Our series of this year's shortlisted short stories in honour of Francis MacManus continues with News, by Sheila Barrett, read by Ali White - listen to News above, or read it below. 

Margaret hopes for tidings of her son in America, who's dropped out of contact...


Margaret fussed with the front border so the strange young man wouldn't ask for a job again. He had only once met her eyes, and that was when he asked for money. She hadn’t expected that, or that his eyes wereblue-grey and quite sharp,even somehow familiar, and she had dug into her pocket and given him what was there – almost five euro in coins! This morning she scumbled the weeds beside the gate, looked up and there he was, with his worn-out bag of tools and his battered hat, and his beard, as if her thought had summoned him. As always, he was quiet as a cat.

He gestured at the border. 'I could do that for you.’

‘No, thank you. I like doing it. Thank you.’

He looked at her hoe. Then he looked away – that was his habit – and swung his bag a little. ‘Got any change?’

‘No, I’m sorry.’

He looked at the border and then out at the street. Then he turned and drifted out onto the footpath. It was as if he were listening to instructions, faint, from far away.

Margaret lifted leaves she had cut into the brown bin. Then she took her hoe and clippers and went back into the house. When she glanced out the window, he had gone.

One son in America and the other in Kilkenny. In Dallas, where Brian lived, they might shoot this young man, with his pale tired face and jutting beard, if he kept coming and coming after being turned away.Sometimes she wondered if someone would shoot Brian. The last time they Skyped, he had a bruised eye and a healing cut on his face. Margaret knew nothing of Dallas people beyond the usual things, President Kennedy and the soap opera and Bush, but she sensed they despised drunks. When her fear for her son was strongest it felt like being locked in one of those cases they used for mummies in Egypt, the dark-eyed, red-lipped face enclosing a brittle scrap within. That was her, going to bridge with her makeup and her silk blouse and her jacket from TK Maxx.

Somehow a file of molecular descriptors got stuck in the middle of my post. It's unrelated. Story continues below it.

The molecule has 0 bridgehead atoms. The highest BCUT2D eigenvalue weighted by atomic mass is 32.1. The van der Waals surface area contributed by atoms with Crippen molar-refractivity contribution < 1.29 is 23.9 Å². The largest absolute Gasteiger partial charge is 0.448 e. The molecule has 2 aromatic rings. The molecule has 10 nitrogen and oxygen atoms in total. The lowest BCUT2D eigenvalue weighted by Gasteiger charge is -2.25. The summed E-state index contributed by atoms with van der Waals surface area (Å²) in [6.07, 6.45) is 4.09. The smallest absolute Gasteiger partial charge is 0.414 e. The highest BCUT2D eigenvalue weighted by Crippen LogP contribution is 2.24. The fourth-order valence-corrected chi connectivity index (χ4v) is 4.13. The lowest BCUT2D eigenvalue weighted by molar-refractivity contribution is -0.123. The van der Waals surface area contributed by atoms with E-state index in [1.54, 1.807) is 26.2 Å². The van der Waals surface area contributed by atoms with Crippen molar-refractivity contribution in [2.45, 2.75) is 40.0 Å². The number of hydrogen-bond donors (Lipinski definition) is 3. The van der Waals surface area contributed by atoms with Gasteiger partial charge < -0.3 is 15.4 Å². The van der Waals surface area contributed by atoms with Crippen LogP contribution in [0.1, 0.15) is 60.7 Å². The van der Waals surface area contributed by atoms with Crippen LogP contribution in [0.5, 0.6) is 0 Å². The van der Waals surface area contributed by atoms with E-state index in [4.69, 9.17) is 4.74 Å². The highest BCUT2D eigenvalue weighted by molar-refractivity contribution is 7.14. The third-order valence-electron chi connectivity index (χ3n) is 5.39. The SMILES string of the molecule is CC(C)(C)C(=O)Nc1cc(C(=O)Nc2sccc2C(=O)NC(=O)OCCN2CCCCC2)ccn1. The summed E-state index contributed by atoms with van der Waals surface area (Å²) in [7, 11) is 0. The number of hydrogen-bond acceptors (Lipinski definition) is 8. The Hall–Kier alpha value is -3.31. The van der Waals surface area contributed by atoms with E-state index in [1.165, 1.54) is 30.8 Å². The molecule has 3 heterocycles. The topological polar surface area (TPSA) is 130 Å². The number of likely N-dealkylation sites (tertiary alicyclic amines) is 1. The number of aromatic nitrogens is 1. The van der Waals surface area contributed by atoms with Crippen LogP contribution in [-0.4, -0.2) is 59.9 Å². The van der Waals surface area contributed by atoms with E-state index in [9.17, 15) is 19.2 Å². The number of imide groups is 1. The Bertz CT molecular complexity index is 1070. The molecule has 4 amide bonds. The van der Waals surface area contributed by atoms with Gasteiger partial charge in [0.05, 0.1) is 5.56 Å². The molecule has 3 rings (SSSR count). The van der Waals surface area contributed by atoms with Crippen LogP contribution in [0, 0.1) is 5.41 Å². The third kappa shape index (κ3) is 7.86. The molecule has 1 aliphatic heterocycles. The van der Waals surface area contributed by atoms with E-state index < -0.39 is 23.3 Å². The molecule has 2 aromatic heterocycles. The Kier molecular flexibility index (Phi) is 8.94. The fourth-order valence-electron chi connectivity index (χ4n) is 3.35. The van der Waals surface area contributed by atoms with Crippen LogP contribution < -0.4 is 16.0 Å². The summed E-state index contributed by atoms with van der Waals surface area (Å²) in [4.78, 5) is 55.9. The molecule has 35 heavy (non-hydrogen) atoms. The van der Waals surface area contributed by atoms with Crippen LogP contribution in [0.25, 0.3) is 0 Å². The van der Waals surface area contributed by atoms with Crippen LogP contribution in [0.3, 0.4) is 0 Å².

Brian stopped Skyping when she asked him about his face. He hadn’t phoned or emailed for weeks. Sometimes Margaret wondered about the pale young man with his tools: was he sent to her as some reproach or reprieve? Her Christian past haunted her. ‘If you do it for one of these you do it for me.’ What if that young man, though he frightened her a little, was a link to Brian? What if charity or understanding could cross the ocean to her son?

She asked her best friend, Lily, what she thought.

‘You’re a woman on your own,’ said Lily, ‘he’s figured that out. If you hire him at all, he’ll never go. He’s harassing you, is what he’s doing.’

‘I said I wouldn’t.’

‘And he keeps coming back. What does Maurice say?’

‘Maurice thinks I should "downsize." Move.’

Lily just laughed. ‘Move in with him, marya! And Tessie?’

‘She’d fuss.’

Margaret knew she was lucky to have two of her three children nearby, lucky they were so sensible and good. Brian was her lost sheep.

‘Do you suppose it’s expensive to find a missing person in America?’ she asked her mainstay, her daughter.

‘Yes, very,’ said Tessie. ‘Is Brian missing now?’

‘No, not really.’ They’d never forgiven him for leaving the day after their father’s funeral.

‘He’ll have married some heiress and doesn’t want us to know.’

Wouldn’t that be lovely, Margaret thought.

‘Mum?’